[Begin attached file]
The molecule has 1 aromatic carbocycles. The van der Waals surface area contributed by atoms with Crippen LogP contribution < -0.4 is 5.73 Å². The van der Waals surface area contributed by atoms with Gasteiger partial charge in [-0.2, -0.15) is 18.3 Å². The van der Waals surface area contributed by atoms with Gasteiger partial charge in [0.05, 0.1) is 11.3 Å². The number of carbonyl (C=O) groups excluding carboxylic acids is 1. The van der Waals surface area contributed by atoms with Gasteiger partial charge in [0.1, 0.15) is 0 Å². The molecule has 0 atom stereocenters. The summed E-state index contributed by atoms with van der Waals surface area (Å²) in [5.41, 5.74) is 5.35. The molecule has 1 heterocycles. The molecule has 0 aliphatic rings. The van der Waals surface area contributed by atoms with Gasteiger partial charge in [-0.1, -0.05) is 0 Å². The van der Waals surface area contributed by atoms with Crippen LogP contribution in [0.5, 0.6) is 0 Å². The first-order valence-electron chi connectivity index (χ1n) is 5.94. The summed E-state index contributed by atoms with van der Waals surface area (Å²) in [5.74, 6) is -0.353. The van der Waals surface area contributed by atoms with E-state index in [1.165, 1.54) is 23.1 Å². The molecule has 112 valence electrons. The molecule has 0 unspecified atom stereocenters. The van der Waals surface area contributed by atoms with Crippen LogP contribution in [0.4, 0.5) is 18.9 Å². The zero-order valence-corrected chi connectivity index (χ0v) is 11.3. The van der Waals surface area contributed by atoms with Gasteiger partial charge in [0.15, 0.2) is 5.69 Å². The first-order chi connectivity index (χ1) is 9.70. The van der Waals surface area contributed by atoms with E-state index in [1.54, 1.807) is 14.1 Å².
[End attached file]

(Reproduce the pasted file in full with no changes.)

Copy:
The molecule has 1 aromatic carbocycles. The van der Waals surface area contributed by atoms with Crippen LogP contribution < -0.4 is 5.73 Å². The van der Waals surface area contributed by atoms with Gasteiger partial charge in [-0.2, -0.15) is 18.3 Å². The van der Waals surface area contributed by atoms with Gasteiger partial charge in [0.05, 0.1) is 11.3 Å². The number of carbonyl (C=O) groups excluding carboxylic acids is 1. The van der Waals surface area contributed by atoms with Gasteiger partial charge in [0.1, 0.15) is 0 Å². The molecule has 0 atom stereocenters. The summed E-state index contributed by atoms with van der Waals surface area (Å²) in [5.41, 5.74) is 5.35. The molecule has 1 heterocycles. The molecule has 0 aliphatic rings. The van der Waals surface area contributed by atoms with Gasteiger partial charge in [-0.1, -0.05) is 0 Å². The van der Waals surface area contributed by atoms with Crippen LogP contribution in [0.5, 0.6) is 0 Å². The first-order valence-electron chi connectivity index (χ1n) is 5.94. The summed E-state index contributed by atoms with van der Waals surface area (Å²) in [5.74, 6) is -0.353. The van der Waals surface area contributed by atoms with E-state index in [1.165, 1.54) is 23.1 Å². The molecule has 112 valence electrons. The molecule has 0 unspecified atom stereocenters. The van der Waals surface area contributed by atoms with Crippen LogP contribution in [0.4, 0.5) is 18.9 Å². The zero-order valence-corrected chi connectivity index (χ0v) is 11.3. The van der Waals surface area contributed by atoms with Gasteiger partial charge in [0.15, 0.2) is 5.69 Å². The first-order chi connectivity index (χ1) is 9.70. The van der Waals surface area contributed by atoms with E-state index in [1.54, 1.807) is 14.1 Å².